The internet has done a number of very positive things for menswear (where would the travelling Hong Kong and Neapolitan tailors be without it?), and it has had as many unexpected effects. Take, for example, color. Online merchants report that colored neckties are the ones that sell online, the brighter the better, which makes perfect sense considering that the customers are looking at photographs that give little or no sense of texture, hand, finish, or whether a tie is pressed flat and lifeless. But color is easy to see.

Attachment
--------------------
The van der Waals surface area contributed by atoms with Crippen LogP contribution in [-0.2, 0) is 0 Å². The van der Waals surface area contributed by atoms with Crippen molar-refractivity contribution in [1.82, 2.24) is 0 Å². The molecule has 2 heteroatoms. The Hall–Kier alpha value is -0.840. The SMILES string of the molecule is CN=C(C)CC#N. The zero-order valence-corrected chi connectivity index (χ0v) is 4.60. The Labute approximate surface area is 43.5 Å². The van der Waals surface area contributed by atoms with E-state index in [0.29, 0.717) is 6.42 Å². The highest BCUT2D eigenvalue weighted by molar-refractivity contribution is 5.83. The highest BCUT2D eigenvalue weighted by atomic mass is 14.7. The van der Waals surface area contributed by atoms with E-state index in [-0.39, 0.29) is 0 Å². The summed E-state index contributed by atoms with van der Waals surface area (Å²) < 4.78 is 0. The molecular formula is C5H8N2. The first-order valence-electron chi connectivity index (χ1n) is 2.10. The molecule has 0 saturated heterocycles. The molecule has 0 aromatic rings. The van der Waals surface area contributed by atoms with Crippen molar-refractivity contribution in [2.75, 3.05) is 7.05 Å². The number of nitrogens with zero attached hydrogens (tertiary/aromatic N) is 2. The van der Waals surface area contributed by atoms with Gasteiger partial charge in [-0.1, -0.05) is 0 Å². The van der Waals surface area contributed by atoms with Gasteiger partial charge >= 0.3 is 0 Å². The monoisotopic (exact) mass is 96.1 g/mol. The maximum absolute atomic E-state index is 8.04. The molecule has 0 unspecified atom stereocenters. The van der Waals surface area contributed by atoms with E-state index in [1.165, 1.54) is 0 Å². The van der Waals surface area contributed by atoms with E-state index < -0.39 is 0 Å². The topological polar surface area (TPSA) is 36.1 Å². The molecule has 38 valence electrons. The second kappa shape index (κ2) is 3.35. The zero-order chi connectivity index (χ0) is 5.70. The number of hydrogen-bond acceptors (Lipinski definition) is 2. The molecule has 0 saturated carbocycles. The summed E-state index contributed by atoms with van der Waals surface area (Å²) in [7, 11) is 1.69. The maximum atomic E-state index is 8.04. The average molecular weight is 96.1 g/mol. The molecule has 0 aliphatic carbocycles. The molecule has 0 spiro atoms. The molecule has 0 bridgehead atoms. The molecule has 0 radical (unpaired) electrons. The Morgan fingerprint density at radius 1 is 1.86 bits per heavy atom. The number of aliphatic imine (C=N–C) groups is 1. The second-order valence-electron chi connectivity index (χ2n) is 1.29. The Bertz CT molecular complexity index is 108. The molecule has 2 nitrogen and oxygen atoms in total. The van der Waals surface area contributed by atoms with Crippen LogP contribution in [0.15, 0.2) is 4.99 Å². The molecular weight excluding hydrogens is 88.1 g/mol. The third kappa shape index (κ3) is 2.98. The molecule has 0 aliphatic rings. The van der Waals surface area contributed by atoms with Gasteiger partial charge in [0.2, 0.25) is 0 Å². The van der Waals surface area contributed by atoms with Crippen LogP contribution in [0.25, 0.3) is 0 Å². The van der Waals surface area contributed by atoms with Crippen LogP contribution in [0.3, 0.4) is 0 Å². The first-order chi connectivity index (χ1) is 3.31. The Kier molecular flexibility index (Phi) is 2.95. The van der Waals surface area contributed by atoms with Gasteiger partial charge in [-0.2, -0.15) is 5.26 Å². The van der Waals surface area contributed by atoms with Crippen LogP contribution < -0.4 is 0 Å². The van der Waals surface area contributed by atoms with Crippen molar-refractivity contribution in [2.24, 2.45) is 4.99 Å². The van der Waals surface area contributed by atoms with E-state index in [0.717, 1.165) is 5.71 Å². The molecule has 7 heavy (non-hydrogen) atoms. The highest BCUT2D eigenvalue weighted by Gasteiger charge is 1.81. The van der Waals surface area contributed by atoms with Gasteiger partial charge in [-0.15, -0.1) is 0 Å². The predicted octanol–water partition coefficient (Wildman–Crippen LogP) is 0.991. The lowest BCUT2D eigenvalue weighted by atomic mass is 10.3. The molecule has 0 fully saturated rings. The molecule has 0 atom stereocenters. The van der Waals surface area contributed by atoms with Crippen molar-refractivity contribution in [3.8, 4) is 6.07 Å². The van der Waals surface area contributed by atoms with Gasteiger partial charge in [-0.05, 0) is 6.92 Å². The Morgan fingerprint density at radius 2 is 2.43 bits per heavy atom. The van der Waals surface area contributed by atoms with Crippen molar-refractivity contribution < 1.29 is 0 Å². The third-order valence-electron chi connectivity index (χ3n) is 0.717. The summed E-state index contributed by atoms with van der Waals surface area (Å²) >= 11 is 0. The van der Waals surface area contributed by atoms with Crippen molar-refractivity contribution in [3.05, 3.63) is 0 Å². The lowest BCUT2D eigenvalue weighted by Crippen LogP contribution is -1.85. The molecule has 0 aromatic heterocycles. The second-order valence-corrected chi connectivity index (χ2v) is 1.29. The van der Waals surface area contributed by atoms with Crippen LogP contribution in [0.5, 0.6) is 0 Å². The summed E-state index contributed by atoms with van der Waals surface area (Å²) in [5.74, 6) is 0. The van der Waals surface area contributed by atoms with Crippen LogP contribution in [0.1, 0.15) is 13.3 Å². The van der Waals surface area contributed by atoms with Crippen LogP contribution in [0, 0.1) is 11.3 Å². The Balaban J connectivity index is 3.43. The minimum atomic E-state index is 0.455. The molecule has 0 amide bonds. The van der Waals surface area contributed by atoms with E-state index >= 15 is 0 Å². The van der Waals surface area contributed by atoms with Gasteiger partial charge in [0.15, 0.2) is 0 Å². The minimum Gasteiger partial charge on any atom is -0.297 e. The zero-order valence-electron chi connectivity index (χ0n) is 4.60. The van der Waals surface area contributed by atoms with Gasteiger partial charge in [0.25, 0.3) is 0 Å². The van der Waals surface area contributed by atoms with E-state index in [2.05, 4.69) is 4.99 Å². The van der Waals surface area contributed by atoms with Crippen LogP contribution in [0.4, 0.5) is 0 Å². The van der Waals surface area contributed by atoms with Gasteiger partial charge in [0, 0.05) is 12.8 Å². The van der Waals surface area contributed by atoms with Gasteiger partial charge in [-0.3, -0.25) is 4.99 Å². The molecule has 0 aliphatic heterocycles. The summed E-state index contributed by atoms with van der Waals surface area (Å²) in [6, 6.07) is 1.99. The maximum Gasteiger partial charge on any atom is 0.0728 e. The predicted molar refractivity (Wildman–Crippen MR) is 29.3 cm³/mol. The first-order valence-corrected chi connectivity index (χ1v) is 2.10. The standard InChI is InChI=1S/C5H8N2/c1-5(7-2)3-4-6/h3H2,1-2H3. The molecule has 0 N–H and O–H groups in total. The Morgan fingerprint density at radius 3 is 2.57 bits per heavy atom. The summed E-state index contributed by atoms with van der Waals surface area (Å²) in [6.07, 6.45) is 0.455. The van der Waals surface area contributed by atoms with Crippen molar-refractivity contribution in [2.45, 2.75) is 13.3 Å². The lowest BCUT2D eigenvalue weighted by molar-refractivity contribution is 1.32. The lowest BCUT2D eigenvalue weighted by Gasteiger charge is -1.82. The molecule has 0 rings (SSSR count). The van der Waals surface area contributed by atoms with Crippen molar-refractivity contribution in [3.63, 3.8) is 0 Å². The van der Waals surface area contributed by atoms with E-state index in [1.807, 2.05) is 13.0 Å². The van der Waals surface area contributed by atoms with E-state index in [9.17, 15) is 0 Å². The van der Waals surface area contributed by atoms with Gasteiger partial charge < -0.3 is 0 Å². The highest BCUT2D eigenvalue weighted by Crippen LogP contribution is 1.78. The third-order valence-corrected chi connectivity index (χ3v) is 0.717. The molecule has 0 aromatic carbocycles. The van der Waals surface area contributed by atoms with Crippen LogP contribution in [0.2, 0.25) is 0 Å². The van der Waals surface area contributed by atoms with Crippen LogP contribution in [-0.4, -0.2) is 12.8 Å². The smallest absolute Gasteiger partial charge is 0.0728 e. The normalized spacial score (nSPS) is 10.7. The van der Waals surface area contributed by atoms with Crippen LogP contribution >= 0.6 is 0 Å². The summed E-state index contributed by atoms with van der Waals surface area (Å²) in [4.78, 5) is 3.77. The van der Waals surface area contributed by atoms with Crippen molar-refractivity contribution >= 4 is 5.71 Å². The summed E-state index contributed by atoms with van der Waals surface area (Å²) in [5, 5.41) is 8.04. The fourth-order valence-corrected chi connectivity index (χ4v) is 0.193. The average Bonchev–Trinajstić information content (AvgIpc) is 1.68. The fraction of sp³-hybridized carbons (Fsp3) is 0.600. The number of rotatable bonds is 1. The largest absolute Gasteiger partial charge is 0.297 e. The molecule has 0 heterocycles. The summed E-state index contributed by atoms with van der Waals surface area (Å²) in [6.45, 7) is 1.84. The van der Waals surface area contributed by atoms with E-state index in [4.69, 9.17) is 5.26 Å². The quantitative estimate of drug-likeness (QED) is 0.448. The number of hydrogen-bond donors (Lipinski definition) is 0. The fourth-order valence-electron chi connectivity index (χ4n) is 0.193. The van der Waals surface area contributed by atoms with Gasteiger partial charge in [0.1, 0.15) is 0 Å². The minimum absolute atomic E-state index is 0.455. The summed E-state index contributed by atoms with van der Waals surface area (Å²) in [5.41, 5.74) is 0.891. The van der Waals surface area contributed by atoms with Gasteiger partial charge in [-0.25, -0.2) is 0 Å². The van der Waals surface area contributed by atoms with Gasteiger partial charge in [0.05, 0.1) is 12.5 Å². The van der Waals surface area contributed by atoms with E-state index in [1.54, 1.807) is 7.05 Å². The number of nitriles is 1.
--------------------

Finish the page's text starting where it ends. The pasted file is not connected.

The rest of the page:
The sad thing about this of course is that it is the most elegant neckwear that suffers, if neckties can be said to feel pain. Grenadines, cashmeres and madders lose out to brightly colored silks, irrespective of the fact that a man's command of texture has more of an impact on how well he dresses. Just as Mr. Clark Gable's tweed jacket is more interesting than a black twill, so his subdued madder necktie complements it better than a bright silk reppe might.
Inevitably our computer and phone displays will eventually become capable of showing texture but for now the internet necktie is a brightly colored thing.